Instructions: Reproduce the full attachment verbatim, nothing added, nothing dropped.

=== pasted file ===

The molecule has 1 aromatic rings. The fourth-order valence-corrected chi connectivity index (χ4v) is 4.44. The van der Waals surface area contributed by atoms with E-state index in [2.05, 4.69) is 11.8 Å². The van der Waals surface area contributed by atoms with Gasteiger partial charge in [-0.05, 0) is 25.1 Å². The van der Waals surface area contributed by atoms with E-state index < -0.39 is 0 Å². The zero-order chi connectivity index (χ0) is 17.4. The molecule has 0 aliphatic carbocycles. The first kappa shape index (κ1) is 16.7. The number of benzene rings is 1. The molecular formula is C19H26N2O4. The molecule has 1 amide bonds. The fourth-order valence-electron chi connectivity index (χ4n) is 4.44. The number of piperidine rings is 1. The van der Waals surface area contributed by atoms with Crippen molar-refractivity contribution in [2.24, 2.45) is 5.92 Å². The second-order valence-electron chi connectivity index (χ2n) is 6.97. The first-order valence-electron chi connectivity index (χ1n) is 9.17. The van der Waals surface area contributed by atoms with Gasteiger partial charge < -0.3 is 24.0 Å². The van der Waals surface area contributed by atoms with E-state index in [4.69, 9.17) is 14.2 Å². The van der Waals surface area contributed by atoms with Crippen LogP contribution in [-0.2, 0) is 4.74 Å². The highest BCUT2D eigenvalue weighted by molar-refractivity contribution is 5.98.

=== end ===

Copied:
The molecule has 1 aromatic rings. The fourth-order valence-corrected chi connectivity index (χ4v) is 4.44. The van der Waals surface area contributed by atoms with E-state index in [2.05, 4.69) is 11.8 Å². The van der Waals surface area contributed by atoms with Gasteiger partial charge in [-0.05, 0) is 25.1 Å². The van der Waals surface area contributed by atoms with E-state index < -0.39 is 0 Å². The zero-order chi connectivity index (χ0) is 17.4. The molecule has 0 aliphatic carbocycles. The first kappa shape index (κ1) is 16.7. The number of benzene rings is 1. The molecular formula is C19H26N2O4. The molecule has 1 amide bonds. The fourth-order valence-electron chi connectivity index (χ4n) is 4.44. The number of piperidine rings is 1. The van der Waals surface area contributed by atoms with Crippen molar-refractivity contribution in [2.24, 2.45) is 5.92 Å². The second-order valence-electron chi connectivity index (χ2n) is 6.97. The first-order valence-electron chi connectivity index (χ1n) is 9.17. The van der Waals surface area contributed by atoms with Gasteiger partial charge < -0.3 is 24.0 Å². The van der Waals surface area contributed by atoms with E-state index in [4.69, 9.17) is 14.2 Å². The van der Waals surface area contributed by atoms with Crippen LogP contribution in [-0.2, 0) is 4.74 Å². The highest BCUT2D eigenvalue weighted by molar-refractivity contribution is 5.98.